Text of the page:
xeni — 2013-08-23T13:42:38-04:00 — #1
spunkytws — 2013-08-23T14:55:18-04:00 — #2
Given the number of languages that are disappearing it's nice to hear of a previously unknown one coming to light.
boundegar — 2013-08-23T17:26:29-04:00 — #3
I'm no expert, but that doesn't sound like a new language - more of a creole or pidgin or something. I'm not sure how linguists draw the line, but there must be one.
technogeekagain — 2013-08-23T18:24:52-04:00 — #4
Apologies in advance:
Come on, baby, Light Walpiri...
itsumishi — 2013-08-23T18:53:56-04:00 — #5
I'm no expert, but I disagree with the experts!
brainspore — 2013-08-23T19:03:46-04:00 — #6
From Wikipedia: "A creole language is a stable, full-fledged language that originated from a pidgin."
So I guess I'm not sure what you're actually saying here.
boundegar — 2013-08-23T19:12:45-04:00 — #7
Cool, I didn't know that. I guess I thought they were more or less the same thing. I guess I meant to say pidgin, but I was afraid it had racist overtones. Creole makes me sound cooler.
anthonyc — 2013-08-23T21:04:35-04:00 — #8
I'm no linguist either, but:
When speakers of different languages meet repeatedly as adults they create a pidgin - a smattering of words from one or both, with little or no grammar.
If there are enough children who grow up in a linguistically diminished environment together (such as mostly hearing a pidgin) they will, in one generation, create a fully-fledged language, adding all the necessary grammar, and creating or importing new words. That is a creole language.
Also, we actually have observed children doing this kind of thing -- Nicaraguan sign language. In that case the "pidgin" would be each child's "home signs," the gestures they used with their families.
michael_r_smith — 2013-08-23T21:55:10-04:00 — #9
The last twenty years have seen significant change in remote Aboriginal communities as the sale of alcohol was banned entirely. As a result of this, there is now less engagement between white and black communities, more independence for aboriginal people, and better health as alcohol dependence is reduced. I think it is possible that this new language is a consequence of these changes.
boundegar — 2013-08-23T23:18:18-04:00 — #10
Damn that stuff is interesting, innit?
itsumishi — 2013-08-24T03:40:46-04:00 — #11
michael_r_smith — 2013-08-24T04:30:20-04:00 — #12
Different levels of independence at different levels of the society.
vorpal — 2013-08-24T04:30:35-04:00 — #13
Kriol is not at all at all "a form of aboriginal english". It is a close relative of Tok Pisin and Bislama, however, despite substantial lexical borrowings, it bears essentially no gramatical relation to English.
Aboriginal english, on the other hand is a distinct variety of English (in the same sense that, British, American or Austrlain Englishes are varieties), with many interesting pragmatic subtilties that get in the way of clear communication between speakers of Aboriginal and Australian english. The wonderful Diana Eades has written quite a bit about the practical differences between Aboriginal and Australian Englishes in the hope of fostering beter communication, however she stopped after she noticed one of her books on the desk of a lawyer for the prosecution one day who was using her research to actively provide a false impression to the jury.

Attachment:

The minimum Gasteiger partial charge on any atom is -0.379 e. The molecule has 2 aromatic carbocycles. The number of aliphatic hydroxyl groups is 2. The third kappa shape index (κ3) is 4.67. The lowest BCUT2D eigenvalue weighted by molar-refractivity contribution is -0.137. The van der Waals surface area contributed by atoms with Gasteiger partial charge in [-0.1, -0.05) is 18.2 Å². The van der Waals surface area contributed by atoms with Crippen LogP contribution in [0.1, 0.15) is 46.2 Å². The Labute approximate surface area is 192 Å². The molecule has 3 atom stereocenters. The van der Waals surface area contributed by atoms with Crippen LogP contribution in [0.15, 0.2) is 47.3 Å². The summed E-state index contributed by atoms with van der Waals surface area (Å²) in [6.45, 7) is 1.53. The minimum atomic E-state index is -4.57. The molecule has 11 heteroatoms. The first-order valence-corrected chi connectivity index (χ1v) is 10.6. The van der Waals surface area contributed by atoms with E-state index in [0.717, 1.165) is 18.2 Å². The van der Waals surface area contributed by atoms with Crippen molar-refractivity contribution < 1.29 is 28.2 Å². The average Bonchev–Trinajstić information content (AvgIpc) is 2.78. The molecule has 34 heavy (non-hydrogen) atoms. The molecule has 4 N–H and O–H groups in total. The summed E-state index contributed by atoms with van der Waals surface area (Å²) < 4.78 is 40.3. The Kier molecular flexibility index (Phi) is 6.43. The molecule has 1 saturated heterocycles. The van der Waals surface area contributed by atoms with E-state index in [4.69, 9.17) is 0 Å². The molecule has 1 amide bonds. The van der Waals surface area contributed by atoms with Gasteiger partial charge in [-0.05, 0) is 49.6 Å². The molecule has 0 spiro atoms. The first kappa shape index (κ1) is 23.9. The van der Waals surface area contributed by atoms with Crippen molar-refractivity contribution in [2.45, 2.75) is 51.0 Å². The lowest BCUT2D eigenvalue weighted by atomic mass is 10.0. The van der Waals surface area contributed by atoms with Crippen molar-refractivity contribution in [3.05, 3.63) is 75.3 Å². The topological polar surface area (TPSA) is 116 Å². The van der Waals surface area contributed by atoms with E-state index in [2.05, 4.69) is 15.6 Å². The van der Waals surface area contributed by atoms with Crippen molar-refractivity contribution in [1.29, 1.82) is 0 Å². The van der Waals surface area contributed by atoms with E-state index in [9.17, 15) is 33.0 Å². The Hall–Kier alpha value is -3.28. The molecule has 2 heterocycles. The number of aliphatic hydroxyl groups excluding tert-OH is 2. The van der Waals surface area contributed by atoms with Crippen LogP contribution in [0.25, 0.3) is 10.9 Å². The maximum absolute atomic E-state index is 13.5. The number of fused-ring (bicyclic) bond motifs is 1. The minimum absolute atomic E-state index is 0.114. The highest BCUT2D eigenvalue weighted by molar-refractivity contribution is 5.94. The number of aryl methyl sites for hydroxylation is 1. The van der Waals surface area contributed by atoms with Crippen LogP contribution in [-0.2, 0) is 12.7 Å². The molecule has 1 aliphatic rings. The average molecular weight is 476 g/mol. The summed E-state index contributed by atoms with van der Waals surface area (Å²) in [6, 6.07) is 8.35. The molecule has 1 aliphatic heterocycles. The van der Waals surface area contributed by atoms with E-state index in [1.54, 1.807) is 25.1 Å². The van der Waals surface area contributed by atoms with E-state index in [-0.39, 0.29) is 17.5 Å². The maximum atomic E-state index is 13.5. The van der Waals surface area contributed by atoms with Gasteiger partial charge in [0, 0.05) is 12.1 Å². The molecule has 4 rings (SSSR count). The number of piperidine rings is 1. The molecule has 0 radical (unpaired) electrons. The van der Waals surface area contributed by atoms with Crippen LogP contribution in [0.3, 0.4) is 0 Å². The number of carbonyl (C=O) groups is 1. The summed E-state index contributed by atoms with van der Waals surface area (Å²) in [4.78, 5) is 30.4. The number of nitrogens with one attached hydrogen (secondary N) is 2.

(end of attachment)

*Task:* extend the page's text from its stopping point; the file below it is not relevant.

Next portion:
A good example of the frequent assumption that Kriol and Aboriginal English are bastardised versions of English is the analysis of the morpheme '-fella' as a borrowing from English 'fellow'. As in blackfella, whitefella. If you stop and think about this it is actually quite strange, why of all the English words for person would fellow have been borrowed?
Excuse me, my good fellow, would your be so kind as to drink this water. It's top stuff I just got from Myall Creek
Surely 'man' would be the most obvious word to borrow instead. But what's more, why borrow a word for 'person'. Do we seriously suposse that indigenous Australians didn't have a word, or rather a whole range of words to deal with the concept person?
Instead the best bet (as of a few years ago at least), was that it is was originally from Eora, the now extinct language of much of the Sydney region and was is reconstructed as something along the lines of '-pela' (going off memory here), a suffix added to an adjective to mark that the adjective is modfiying the noun. and spread as the English/Indig contact jargon/pidgin spread with colonisation. It can still be found in Tok Pisin '-pela', and Bislama and Pijin '-fala'. It is was then borrowed from these creoles into Aboriginal English to become its most famous word (blackfella - n. Indigenous Australian).
cammoblammo — 2013-08-25T09:36:58-04:00 — #14
I wonder if this is a case of homologous words between languages, where two words that sound similar also have similar meanings. I grew up in New Zealand and this item may or may not have entered the vernacular over there too---it quite common to say to my friends something like 'See you fullas after school'. In this case it seems to be a straight forward bastardisation of the word 'fellow.' However, the terms 'white fullas' and 'black fullas' also seemed to get used a lot as catch all terms for ethnicities. It never occurred to me (why would it?) that the different terms might have very different etymologies.
xeni — 2013-08-28T13:42:38-04:00 — #15
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